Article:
NOTE: If you are interested in receiving CEs, this webinar is also available for a fee with the CEs option, here.
Policy change is essential to addressing the social problems (identified by each of the Grand Challenges) that continue to assail our families and communities. If we want policy-makers to value evidence and to incorporate the results of rigorous scholarship, social work researchers and educators need to become “policy savvy.”.
This webinar will focus on strategies researchers and educators can use to make research useful to policy-makers. It will be presented by two individuals experienced in both research and policy practice. The webinar will enhance the ability of social work academics to (1) translate and package their research in ways that maximize its impact with policy audiences, (2) adopt strategies to effectively communicate with policy-makers and policy influencers, (3) build partnerships with key stakeholders who have the skills and connections to effect policy change, and (4) provide participants with skills to bridge the research and policy divide. The presenters will demonstrate strategies for communicating research findings to both the legislative and executive branches of government; share examples of how social work research has successfully been used to influence policy outcomes; and provide guidance on the how advocacy organizations, coalitions, and expert workgroups use research to influence policy. They will share practical tips for translating research findings into briefs and fact sheets and will facilitate an exploration of potential partnerships between academic researchers and policy professionals. Opportunities will be provided for discussion.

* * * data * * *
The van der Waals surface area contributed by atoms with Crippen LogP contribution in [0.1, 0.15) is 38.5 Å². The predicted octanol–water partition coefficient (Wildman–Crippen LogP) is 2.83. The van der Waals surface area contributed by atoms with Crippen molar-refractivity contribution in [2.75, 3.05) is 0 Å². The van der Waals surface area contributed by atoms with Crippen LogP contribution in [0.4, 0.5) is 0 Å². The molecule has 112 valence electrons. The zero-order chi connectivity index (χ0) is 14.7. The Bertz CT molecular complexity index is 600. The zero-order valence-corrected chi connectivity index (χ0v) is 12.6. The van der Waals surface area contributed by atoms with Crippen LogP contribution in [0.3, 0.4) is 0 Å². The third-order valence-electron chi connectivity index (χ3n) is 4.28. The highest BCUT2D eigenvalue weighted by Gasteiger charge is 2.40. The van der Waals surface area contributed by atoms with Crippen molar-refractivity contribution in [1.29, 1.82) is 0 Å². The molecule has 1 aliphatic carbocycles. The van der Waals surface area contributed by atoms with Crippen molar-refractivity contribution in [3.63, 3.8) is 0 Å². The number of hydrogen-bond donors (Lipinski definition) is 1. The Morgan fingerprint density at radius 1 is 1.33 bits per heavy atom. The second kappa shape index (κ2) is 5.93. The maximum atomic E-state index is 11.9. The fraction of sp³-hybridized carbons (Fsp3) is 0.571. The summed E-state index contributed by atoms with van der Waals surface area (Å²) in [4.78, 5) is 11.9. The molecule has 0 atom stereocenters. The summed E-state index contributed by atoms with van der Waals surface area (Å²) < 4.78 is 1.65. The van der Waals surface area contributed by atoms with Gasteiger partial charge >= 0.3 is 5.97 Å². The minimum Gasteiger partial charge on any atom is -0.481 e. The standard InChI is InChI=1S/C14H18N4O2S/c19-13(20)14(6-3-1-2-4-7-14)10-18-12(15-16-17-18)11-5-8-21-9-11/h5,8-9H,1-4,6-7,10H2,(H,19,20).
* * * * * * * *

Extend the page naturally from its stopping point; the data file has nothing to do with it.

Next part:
- Make strategic choices in packaging research to maximize its influence with policy-makers in both the executive and legislative branches;
- Identify potential partners and work collaboratively with advocacy organizations, coalitions, and expert workgroups to convey research findings that can influence policy; and,
- Provide participants with skills to bridge the research and policy divide.